This blog is called Naturally Minimalist, but I haven’t written very much about minimalism so far. Although this aspect of my life is apparent if you visit my apartment (at least I hope so!), it’s not a topic I generally bring up unless someone asks.
I would say I’ve had minimalist tendencies for most of my adult life — I’ve never been one to collect a bunch of stuff — but in the past few years I’ve really ramped it up. (It also helps that I’ve moved quite a few times in my life. Moving from one place to another is an excellent opportunity to take stock of your belongings and do a purge of anything you no longer want or need.)
I subscribe to a number of minimalist blogs and enjoy reading about people who live with less stuff, eschewing the ubiquitous “buy more” American culture. (After reading The 100 Thing Challenge earlier this year, I even got Paul to read it as well. Although we don’t want to live with so few possessions, both of us thought it was a very interesting book.)
I enjoy getting rid of stuff I no longer want. If I don’t like or use something, why bother storing it? There are certain things I keep around because they serve a decorative purpose, but I try to keep those items to a minimum as well.
I’ve done a good job cleaning up my paper clutter. I wasn’t keeping a ton of it around — all of the paper I wanted to save was housed in a single plastic container — but I wanted even less. Earlier this year I scanned everything I could and recycled the paper. The only documents I keep now are things like my birth certificate, car title, and social security card.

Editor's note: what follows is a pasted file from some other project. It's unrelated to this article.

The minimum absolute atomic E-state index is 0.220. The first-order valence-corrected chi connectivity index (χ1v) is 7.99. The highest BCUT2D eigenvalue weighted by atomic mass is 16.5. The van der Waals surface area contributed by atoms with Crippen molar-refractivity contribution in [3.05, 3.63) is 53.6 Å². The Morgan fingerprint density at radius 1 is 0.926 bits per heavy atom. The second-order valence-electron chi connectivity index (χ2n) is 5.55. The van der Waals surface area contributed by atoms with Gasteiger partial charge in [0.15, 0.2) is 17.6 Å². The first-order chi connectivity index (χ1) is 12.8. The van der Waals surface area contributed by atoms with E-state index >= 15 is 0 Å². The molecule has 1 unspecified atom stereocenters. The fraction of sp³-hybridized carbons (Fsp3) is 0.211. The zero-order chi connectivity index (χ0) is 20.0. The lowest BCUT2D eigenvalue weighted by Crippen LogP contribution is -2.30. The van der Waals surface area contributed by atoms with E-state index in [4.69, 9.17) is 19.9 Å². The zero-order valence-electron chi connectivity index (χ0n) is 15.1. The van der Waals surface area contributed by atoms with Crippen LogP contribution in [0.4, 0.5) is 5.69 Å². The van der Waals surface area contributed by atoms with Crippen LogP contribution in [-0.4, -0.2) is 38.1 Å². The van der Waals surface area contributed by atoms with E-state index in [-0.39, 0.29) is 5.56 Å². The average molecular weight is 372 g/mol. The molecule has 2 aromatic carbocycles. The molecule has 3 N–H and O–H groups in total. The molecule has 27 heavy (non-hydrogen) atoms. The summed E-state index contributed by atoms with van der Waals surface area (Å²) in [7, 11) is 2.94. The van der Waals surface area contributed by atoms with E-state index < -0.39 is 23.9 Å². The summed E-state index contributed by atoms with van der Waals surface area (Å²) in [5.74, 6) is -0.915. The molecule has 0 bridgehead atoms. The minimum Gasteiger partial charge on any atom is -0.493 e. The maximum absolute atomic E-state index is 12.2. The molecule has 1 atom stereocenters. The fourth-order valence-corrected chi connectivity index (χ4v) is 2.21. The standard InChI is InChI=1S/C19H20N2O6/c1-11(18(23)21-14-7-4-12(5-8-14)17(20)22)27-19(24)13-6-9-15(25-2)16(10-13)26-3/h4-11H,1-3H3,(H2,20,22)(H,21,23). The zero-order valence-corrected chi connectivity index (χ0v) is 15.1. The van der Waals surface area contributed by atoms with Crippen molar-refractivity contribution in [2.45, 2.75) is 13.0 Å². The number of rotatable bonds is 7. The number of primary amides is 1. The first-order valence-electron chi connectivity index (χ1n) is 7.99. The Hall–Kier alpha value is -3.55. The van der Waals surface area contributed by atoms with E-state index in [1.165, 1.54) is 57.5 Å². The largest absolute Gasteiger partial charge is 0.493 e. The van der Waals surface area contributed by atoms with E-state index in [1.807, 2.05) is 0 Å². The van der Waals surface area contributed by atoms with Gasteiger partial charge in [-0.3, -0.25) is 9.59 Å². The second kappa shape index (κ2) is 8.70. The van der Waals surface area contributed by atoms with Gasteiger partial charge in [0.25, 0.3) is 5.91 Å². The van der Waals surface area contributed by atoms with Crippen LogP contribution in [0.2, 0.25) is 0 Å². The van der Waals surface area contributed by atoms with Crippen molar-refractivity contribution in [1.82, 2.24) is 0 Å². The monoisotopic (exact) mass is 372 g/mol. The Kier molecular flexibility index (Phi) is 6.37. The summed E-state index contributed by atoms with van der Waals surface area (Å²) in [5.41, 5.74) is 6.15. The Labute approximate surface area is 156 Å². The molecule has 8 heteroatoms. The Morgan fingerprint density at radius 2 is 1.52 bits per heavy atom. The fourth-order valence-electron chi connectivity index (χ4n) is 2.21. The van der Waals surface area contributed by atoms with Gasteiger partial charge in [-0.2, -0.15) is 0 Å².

The next to go will be physical photographs. I removed them from their albums years ago and I’ve been keeping them in a shoebox, but that clutter needs to go, too. I ordered a photo scanner from Amazon a few days ago (I found a low-cost model that only set me back about $50), and I’m looking forward to transferring all those memories to electronic storage on the computer. (I have an account with Carbonite, which automatically backs up all of the files on our computer without anyone having to do anything.)
Paul and I took a big load of unwanted items to Goodwill last weekend. We each had a bag of clothes to donate and shoes we no longer wanted (in my case, I had a pair of wedges that I purchased online years ago but never wore — I just never liked them and finally gave myself permission to give away a pair of brand-new shoes).
(Speaking of my shoes, I could easily donate another 2-3 pairs of heels. I rarely wear them — my job requires me to dress business casual, but I always wear flats. I like being able to walk quickly. Sometimes I’ll wear heels on the weekend, but only if I know I won’t have to walk very far.)
We got rid of other stuff, too — DVDs; jewelry; books; Brita water filter (we each had one before we moved in together and we have no need for two). Plus a few small gifts that have been given to me over various holidays and birthdays that I didn’t ask for and never used (this is why I usually request that people don’t give me anything).
Getting rid of that pile of stuff made me feel better. Most of the items I donated had been sitting around for months, waiting patiently for Paul and I to motivate ourselves to drive to our local Goodwill. (Just because I don’t like clutter doesn’t mean I don’t have a lazy streak!) I’m loving the newly-cleared space in my closet.
My goal is to get to a point where I only own items that fall into three categories: 1) I love it; 2) It serves a purpose (kitchen items, future reading material); or 3) It’s part of my life only temporarily (food, cosmetics, other disposable items). I’m not quite there yet, but I’m getting closer.